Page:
Four Orchestral Pieces (Bruckner)

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Vier Orchesterstücke
by Anton Bruckner
Bruckner circa 1860.jpg
The composer, c. 1860
English Four Orchestral Pieces
Catalogue WAB 96–97
Composed 1862 (1862) – Linz
Performed 12 October 1924 (1924-10-12) – Klosterneuburg
Published 1930 (1930)

Four Orchestral Pieces are four early compositions by Anton Bruckner which are published together in the current complete edition of his works.

When studying with Otto Kitzler, Bruckner composed his first instrumental work, the String Quartet in C minor in 1862. Somewhat later in the same year, he tried his hand at purely orchestral composition. These "first arms" resulted in four small orchestral pieces: the so-called Drei Sätze für Orchester (Three Pieces for orchestra) and the Marsch (March) in D minor. In the current Gesamtausgabe, these works are grouped as Vier Orchesterstücke (Four Orchestral Pieces).[1]

Three Pieces for orchestra[edit]

The Three Pieces for orchestra (E-flat major, E minor and F major, WAB 97) are charming, melodious little movements, scored for an orchestra employing one trombone in addition to the orchestral setting of Mozart's late symphonies.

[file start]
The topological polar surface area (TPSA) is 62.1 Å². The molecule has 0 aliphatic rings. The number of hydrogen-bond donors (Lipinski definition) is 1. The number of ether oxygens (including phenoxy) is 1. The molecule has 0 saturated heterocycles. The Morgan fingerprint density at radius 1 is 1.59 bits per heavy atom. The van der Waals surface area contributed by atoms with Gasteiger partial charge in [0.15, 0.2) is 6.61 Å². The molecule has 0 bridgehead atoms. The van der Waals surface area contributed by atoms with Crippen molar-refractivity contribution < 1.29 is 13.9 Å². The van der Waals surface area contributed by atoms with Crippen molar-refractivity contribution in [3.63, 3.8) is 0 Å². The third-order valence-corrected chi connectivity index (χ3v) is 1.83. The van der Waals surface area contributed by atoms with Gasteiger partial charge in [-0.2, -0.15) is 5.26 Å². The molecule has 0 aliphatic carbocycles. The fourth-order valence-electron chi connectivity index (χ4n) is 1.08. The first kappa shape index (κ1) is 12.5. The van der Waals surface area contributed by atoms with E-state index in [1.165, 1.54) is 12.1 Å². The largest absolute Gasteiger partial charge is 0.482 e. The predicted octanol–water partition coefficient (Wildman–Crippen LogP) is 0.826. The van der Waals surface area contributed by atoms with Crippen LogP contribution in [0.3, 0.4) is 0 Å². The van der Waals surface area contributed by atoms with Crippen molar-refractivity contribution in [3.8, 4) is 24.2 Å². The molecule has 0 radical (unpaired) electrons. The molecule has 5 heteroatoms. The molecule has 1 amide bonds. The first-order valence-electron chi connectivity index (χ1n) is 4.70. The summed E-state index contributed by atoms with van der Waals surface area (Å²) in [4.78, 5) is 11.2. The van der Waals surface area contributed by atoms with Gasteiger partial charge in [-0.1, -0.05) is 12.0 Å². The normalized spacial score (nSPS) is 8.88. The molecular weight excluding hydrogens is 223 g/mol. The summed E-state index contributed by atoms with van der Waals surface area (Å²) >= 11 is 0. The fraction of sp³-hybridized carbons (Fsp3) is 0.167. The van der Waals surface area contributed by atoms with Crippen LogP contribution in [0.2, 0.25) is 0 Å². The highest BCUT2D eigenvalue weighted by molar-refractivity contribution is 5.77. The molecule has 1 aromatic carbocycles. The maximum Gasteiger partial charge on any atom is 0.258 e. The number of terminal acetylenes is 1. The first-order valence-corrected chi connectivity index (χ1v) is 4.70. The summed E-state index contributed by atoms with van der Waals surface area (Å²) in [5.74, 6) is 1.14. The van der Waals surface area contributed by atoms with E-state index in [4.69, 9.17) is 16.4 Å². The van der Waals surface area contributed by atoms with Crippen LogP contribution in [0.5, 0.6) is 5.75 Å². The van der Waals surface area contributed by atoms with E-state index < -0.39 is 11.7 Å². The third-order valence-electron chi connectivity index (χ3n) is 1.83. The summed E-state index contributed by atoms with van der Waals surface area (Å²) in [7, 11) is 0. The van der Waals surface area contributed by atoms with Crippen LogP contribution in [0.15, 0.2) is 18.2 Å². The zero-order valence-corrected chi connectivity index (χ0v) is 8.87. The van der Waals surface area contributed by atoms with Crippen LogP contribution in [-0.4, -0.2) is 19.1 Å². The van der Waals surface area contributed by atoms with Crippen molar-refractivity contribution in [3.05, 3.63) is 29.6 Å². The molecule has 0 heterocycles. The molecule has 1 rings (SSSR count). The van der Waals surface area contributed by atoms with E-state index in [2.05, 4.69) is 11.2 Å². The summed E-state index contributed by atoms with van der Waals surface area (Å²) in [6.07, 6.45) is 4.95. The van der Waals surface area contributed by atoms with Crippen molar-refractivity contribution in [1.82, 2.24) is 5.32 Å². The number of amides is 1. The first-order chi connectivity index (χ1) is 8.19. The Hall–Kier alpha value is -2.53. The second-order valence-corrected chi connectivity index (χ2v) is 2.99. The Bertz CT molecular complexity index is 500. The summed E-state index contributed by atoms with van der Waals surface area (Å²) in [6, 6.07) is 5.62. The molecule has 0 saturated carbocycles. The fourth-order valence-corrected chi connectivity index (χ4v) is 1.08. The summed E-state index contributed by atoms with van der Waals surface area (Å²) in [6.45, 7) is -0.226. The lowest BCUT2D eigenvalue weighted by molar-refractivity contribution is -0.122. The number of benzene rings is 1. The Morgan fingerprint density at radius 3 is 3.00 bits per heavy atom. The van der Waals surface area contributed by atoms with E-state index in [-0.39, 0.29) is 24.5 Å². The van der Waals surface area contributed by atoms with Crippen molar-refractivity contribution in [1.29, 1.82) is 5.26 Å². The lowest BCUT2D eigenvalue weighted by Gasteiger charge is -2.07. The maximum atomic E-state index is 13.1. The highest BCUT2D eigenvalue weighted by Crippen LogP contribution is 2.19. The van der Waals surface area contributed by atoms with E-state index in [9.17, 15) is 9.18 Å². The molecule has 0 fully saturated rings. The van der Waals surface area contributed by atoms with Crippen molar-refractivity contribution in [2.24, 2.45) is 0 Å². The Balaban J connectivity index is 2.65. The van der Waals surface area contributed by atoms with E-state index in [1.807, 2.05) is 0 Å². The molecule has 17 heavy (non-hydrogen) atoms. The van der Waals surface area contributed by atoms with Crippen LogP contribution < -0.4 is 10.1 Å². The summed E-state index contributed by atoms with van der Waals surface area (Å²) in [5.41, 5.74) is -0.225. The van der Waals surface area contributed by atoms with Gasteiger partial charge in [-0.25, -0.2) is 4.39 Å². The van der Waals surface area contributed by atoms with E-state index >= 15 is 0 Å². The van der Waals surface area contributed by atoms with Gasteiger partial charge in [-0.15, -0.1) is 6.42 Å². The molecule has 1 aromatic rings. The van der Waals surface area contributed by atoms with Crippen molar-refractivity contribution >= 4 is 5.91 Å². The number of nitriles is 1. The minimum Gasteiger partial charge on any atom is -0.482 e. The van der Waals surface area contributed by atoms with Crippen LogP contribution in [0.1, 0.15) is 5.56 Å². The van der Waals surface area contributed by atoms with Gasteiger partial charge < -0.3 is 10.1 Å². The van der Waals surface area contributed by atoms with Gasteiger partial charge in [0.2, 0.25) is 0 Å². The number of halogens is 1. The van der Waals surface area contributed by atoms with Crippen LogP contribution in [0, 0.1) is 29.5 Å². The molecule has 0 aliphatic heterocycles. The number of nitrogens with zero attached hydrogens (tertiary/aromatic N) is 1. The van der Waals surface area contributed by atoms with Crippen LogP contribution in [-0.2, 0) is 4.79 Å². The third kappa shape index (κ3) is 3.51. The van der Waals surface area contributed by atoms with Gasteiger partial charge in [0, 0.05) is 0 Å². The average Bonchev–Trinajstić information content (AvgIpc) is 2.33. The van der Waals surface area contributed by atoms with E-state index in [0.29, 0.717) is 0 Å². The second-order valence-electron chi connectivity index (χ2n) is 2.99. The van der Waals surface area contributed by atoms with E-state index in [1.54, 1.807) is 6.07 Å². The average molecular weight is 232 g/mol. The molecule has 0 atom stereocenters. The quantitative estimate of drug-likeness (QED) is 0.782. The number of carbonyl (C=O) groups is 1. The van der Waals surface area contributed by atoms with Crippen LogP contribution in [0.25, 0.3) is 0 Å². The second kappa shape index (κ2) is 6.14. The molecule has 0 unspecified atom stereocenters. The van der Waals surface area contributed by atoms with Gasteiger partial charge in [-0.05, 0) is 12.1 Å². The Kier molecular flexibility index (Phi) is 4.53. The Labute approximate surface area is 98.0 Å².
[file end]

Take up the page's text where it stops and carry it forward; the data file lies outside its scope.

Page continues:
Their main interest lies in the fact that with these pieces Bruckner for the first time touched upon that field which he was to make his life's work: pure and absolute orchestral music.

March in D minor[edit]

For another March composed by Bruckner, see Military march (Bruckner).

The March in D minor (WAB 96) is the only one of the four pieces which has some slight indication of the Bruckner to come.

It is interesting to note that it already contains a passage which will recur much later in the Eighth Symphony. The orchestral setting of the March used two additional trombones.

The scores of the Four Orchestral Pieces were given by Bruckner to his friend Cyrill Hynais, together with that of the Overture and the Symphony in F minor.


The Four Orchestral Pieces have been recorded about ten times, mainly as addendum to the recording of a symphony. Some of these recordings can be downloaded from John Berky’s site.[2]


External links[edit]